Soucier v. WallAnnotate this Case
581 A.2d 422 (1990)
Judith SOUCIER v. John WALL, Jr., et al.
Supreme Judicial Court of Maine.
Submitted on Briefs October 1, 1990.
Decided October 18, 1990.
Howard T. Reben, Sunenblick, Reben, Benjamin & March, Portland, for plaintiff.
Martha C. Gaythwaite, Friedman & Babcock, Portland, for defendant.
Before McKUSICK, C.J., and ROBERTS, WATHEN, GLASSMAN, CLIFFORD, COLLINS and BRODY, JJ.
*423 BRODY, Justice.
Judith Soucier appeals from a judgment of the Superior Court (Androscoggin County, Alexander, J.) determining that her claim for wrongful discharge against John Wall, Jr., and Sisters of Charity Health Systems, Inc. (the Hospital), was barred by an accord and satisfaction between the parties. In particular, Soucier questions the sufficiency of the evidence supporting the court's decision and challenges two evidentiary rulings. Finding no merit in her contentions, we affirm the judgment.
The record discloses the following pertinent facts:
Soucier was the director of a social program for pregnant adolescents sponsored by the Hospital in Lewiston. On April 2, 1985, Wall, a vice president of the Hospital, advised her to resign. Wall told Soucier that if she resigned voluntarily she would receive, in addition to wages then due and owing, wages for two days that she did not work plus accrued vacation and sick leave pay. Soucier was otherwise not entitled to accrued vacation and sick leave pay because she had been employed for less than six months.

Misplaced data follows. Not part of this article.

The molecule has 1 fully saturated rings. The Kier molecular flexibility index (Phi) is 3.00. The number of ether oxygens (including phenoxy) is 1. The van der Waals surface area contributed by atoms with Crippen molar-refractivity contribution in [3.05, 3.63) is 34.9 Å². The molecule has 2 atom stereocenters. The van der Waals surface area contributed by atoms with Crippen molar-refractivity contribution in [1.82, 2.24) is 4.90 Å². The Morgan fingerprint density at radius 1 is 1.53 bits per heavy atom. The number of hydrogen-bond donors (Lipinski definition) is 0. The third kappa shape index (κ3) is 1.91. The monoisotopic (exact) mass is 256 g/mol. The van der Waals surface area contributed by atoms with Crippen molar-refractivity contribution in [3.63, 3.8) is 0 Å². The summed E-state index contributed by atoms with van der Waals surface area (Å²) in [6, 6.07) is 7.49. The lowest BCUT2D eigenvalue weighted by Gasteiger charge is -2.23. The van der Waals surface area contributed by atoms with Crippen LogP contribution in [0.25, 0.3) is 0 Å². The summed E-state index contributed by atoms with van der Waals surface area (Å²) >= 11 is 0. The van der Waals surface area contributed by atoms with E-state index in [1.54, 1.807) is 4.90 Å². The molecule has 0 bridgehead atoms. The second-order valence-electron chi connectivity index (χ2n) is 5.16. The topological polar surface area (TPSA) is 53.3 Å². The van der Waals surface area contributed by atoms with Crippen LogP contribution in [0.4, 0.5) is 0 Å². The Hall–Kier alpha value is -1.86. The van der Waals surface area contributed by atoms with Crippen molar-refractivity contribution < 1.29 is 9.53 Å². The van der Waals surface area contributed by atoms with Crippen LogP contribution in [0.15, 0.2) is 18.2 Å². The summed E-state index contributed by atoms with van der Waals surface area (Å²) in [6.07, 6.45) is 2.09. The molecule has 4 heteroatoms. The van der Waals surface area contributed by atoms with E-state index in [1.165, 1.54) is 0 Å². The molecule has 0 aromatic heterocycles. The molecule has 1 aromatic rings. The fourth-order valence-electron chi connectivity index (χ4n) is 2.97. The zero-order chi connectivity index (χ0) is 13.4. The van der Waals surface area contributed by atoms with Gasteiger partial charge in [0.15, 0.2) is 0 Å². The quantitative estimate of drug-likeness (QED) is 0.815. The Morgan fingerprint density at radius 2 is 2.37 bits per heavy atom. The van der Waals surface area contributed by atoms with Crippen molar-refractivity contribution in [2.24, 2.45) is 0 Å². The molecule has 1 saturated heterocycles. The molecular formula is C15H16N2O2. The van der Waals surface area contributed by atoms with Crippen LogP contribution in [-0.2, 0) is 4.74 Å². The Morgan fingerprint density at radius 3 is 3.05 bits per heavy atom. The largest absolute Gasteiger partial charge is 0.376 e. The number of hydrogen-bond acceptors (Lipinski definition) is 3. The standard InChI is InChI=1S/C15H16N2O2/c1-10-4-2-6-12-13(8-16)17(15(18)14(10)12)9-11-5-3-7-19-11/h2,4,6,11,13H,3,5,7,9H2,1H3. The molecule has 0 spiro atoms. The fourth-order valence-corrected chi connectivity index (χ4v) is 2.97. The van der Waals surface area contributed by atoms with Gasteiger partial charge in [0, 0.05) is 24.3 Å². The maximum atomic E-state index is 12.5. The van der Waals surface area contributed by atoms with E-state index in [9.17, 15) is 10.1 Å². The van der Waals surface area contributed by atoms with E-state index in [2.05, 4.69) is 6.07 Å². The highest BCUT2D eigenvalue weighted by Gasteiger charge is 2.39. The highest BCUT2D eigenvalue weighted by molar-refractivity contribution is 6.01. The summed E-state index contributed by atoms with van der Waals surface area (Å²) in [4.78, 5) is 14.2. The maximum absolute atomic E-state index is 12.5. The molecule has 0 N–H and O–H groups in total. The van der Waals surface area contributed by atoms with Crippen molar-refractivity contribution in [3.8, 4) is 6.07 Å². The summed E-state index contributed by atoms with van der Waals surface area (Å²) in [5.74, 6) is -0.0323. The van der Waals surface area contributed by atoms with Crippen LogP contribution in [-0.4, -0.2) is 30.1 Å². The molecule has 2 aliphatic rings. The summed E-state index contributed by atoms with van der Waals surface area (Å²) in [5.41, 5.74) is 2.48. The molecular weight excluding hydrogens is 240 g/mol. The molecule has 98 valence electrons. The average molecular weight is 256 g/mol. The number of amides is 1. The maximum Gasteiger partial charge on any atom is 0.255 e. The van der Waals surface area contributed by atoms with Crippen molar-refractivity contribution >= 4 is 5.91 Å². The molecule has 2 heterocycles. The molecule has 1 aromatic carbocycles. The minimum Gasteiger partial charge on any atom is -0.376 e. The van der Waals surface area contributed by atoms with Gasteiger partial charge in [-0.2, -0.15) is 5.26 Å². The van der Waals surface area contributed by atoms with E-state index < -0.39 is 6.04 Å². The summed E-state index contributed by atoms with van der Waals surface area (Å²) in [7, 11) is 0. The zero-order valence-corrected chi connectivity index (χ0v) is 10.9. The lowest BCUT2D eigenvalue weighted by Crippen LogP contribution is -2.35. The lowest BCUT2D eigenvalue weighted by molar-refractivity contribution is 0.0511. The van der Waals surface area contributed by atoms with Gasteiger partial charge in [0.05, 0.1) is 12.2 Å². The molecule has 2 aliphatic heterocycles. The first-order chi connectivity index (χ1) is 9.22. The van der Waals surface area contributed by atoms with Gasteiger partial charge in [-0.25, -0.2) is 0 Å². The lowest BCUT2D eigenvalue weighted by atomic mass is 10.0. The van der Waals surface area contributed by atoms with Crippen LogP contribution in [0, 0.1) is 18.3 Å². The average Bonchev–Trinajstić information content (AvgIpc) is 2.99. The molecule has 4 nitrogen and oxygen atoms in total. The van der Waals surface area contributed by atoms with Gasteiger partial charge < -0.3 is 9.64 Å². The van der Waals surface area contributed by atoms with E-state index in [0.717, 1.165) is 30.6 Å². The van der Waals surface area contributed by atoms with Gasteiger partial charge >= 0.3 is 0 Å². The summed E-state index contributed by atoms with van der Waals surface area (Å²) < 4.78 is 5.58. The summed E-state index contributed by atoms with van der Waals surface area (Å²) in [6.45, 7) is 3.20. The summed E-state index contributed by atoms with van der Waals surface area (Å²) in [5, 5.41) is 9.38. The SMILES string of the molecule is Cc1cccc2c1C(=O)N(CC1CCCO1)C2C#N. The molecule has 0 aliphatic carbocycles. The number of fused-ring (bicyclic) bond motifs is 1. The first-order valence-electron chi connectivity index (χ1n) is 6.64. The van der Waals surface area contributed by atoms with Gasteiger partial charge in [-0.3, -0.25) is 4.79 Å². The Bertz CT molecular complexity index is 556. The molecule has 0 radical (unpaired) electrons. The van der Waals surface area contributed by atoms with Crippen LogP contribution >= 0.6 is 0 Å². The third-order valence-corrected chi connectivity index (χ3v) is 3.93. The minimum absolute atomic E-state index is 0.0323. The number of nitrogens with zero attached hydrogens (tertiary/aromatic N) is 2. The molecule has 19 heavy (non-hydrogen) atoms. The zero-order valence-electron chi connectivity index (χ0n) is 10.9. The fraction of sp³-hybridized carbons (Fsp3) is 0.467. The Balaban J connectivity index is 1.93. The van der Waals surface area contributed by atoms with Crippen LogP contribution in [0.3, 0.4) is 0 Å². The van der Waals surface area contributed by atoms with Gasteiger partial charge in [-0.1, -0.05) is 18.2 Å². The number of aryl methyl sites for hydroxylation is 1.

Soucier left employment at the Hospital and obtained counsel to assist her in dealing with what she perceived to be a wrongful discharge. A few days later, she and her attorney met with Wall. Wall renewed the offer to provide Soucier a check for the time she worked and for two additional days that she did not work plus another check for accrued vacation and sick leave if she would resign voluntarily. If this resolution was acceptable to Soucier, Wall said she could cash the checks; if not, she could return them. No decision was reached at this meeting.
Two weeks later, Soucier's attorney telephoned Wall and requested that he send Soucier a check for wages due. Wall agreed to send Soucier two checks one for the time she had worked and for the two days she had not worked, and the second for accrued vacation and sick leave time noted on the check as "Accrued vacation time/Severance pay." The checks were accompanied by a letter from Wall with the following explanation: "Since the check that covers that time is also part of the settlement with you and is an integral [part] of that settlement (covers two days that you did not work), I am enclosing both checks for your use."
Soucier cashed the first check on April 30, 1985, and the second on or about August 1, 1985. She cashed both checks with the advice of her attorney.